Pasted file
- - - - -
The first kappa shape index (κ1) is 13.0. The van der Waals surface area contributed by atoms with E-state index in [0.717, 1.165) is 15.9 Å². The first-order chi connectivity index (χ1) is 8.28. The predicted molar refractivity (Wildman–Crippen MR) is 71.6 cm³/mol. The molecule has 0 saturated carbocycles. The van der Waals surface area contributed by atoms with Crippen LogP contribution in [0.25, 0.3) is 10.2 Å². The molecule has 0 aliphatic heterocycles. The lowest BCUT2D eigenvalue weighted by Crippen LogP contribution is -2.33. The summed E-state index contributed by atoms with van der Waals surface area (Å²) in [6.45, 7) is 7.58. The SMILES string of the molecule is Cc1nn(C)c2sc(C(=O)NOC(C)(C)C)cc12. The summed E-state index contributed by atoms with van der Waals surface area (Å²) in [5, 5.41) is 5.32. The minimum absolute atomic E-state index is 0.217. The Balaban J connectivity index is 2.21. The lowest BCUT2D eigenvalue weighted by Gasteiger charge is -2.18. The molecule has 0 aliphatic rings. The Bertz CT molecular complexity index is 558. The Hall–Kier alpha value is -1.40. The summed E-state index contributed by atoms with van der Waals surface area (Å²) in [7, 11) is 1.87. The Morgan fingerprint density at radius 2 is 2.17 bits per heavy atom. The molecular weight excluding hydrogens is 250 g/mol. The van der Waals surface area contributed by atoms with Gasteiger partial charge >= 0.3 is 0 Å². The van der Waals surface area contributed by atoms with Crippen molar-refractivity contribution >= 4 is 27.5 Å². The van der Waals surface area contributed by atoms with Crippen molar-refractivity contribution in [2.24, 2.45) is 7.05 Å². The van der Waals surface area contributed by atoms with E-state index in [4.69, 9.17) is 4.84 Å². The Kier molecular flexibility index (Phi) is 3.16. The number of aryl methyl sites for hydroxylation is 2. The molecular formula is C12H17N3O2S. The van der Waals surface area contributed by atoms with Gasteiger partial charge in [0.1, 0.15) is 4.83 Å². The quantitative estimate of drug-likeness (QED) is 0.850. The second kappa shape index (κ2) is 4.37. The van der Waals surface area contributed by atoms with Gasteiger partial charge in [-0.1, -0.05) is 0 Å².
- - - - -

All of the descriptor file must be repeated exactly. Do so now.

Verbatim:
The first kappa shape index (κ1) is 13.0. The van der Waals surface area contributed by atoms with E-state index in [0.717, 1.165) is 15.9 Å². The first-order chi connectivity index (χ1) is 8.28. The predicted molar refractivity (Wildman–Crippen MR) is 71.6 cm³/mol. The molecule has 0 saturated carbocycles. The van der Waals surface area contributed by atoms with Crippen LogP contribution in [0.25, 0.3) is 10.2 Å². The molecule has 0 aliphatic heterocycles. The lowest BCUT2D eigenvalue weighted by Crippen LogP contribution is -2.33. The summed E-state index contributed by atoms with van der Waals surface area (Å²) in [6.45, 7) is 7.58. The SMILES string of the molecule is Cc1nn(C)c2sc(C(=O)NOC(C)(C)C)cc12. The summed E-state index contributed by atoms with van der Waals surface area (Å²) in [5, 5.41) is 5.32. The minimum absolute atomic E-state index is 0.217. The Balaban J connectivity index is 2.21. The lowest BCUT2D eigenvalue weighted by Gasteiger charge is -2.18. The molecule has 0 aliphatic rings. The Bertz CT molecular complexity index is 558. The Hall–Kier alpha value is -1.40. The summed E-state index contributed by atoms with van der Waals surface area (Å²) in [7, 11) is 1.87. The Morgan fingerprint density at radius 2 is 2.17 bits per heavy atom. The molecular weight excluding hydrogens is 250 g/mol. The van der Waals surface area contributed by atoms with Gasteiger partial charge >= 0.3 is 0 Å². The van der Waals surface area contributed by atoms with Crippen molar-refractivity contribution >= 4 is 27.5 Å². The van der Waals surface area contributed by atoms with Crippen molar-refractivity contribution in [2.24, 2.45) is 7.05 Å². The van der Waals surface area contributed by atoms with E-state index in [4.69, 9.17) is 4.84 Å². The Kier molecular flexibility index (Phi) is 3.16. The number of aryl methyl sites for hydroxylation is 2. The molecular formula is C12H17N3O2S. The van der Waals surface area contributed by atoms with Gasteiger partial charge in [0.1, 0.15) is 4.83 Å². The quantitative estimate of drug-likeness (QED) is 0.850. The second kappa shape index (κ2) is 4.37. The van der Waals surface area contributed by atoms with Gasteiger partial charge in [-0.1, -0.05) is 0 Å².